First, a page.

A Win For Big Oil And Keeping Vermonters Tethered To Polluting & Costly Heating Systems
After the Vermont House narrowly failed to override the Governor’s veto of the Clean Heat Standard (H.715) on a 99-51 vote, Vermont has once again delayed essential climate progress. The Clean Heat Standard – a performance-based approach that would require fossil fuel heating providers to annually, cost-effectively and equitably ratchet down climate pollution – is the biggest pollution-reduction plank of the state’s Climate Action Plan.
The Clean Heat Standard’s failure to advance after two years of work, combined with the absence of any clear policy or regulatory tool to achieve necessary pollution reductions in the transportation sector, makes clear Vermont is not on track to meet the state’s legal greenhouse gas reduction requirements for 2025 or 2030. The uncertainty around required progress could open Vermont up to a lawsuit to come into compliance or compel the Agency of Natural Resources to make rules to reduce pollution – likely a more blunt, less equitable, and less strategic approach to progress.
“Governor Scott’s veto of the Clean Heat Standard and the Legislature’s narrow failure to override is irresponsible and shortsighted. Vermont has a moral obligation and a tremendous economic opportunity to put Vermonters to work in well-paying jobs and gradually untether us from our costly reliance on imported, polluting and price-volatile fossil fuels,” said Johanna Miller, energy and climate program director at Vermont Natural Resources Council. “With numerous opportunities for public input built into the bill to help refine the policy, plus an affirmative legislative vote before the program would’ve been implemented, these actions call into question Vermont’s ability to do what we will need to do on climate before it’s too crushingly late and costly for people and the planet.”
After a solid foundation built in the House and important work by the Senate Natural Resources and Energy Committee to improve the bill in terms of equity and climate accountability, the Senate Appropriations Committee added an amendment that built in a check back vote after a two year program building and public input process concluded. Despite this late addition, which the Governor demanded in order to support the Clean Heat Standard, the bill was still vetoed.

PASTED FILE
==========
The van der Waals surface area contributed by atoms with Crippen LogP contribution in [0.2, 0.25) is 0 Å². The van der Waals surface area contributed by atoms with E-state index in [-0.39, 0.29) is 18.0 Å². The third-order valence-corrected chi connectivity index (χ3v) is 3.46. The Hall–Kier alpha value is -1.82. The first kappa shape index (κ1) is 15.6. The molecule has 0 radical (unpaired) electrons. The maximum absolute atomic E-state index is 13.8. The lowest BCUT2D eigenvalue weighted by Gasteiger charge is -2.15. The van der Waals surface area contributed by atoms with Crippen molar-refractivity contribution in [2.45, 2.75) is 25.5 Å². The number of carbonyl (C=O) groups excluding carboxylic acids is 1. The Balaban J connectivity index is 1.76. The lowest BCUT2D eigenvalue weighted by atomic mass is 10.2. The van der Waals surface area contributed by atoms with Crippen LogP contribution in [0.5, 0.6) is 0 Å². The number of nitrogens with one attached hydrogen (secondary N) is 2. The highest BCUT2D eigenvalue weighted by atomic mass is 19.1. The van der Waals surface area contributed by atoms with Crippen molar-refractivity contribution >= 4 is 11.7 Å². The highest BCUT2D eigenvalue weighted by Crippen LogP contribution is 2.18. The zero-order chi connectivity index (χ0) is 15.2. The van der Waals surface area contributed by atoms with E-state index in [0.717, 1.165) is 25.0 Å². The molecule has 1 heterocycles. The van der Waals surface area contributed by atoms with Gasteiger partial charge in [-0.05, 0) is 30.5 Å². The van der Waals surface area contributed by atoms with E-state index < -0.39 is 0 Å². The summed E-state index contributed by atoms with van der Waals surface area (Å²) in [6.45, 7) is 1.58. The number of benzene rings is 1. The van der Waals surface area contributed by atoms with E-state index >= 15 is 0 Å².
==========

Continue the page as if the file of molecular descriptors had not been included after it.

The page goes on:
“This vote in the House is not a reflection of the urgency and critical importance Vermonters feel about addressing our emissions in all sectors and meeting our state’s requirements on climate,” said Ben Edgerly Walsh, climate and energy program director at VPIRG. “It means that a core component of the Climate Action Plan was essentially set aside, despite years of built in public input and development of an emissions reduction solution by experts across numerous fields. Let’s be clear though – we will pass and enact legislation to move Vermont’s heating sector to clean options. It’s just such a waste that such a solution needs to wait another year; something we simply can’t afford.”
“Thank you to legislators who worked hard on advancing a solution for our thermal sector emissions in an equitable and accessible way,” said Lauren Hierl, executive director of Vermont Conservation Voters. “Unfortunately, the Governor and a minority of legislators chose to delay essential climate progress and have now left Vermont with no clear next step for meeting our legally binding requirements on climate, shackling our children and future generations of Vermonters with the unfathomably steep price of inaction.”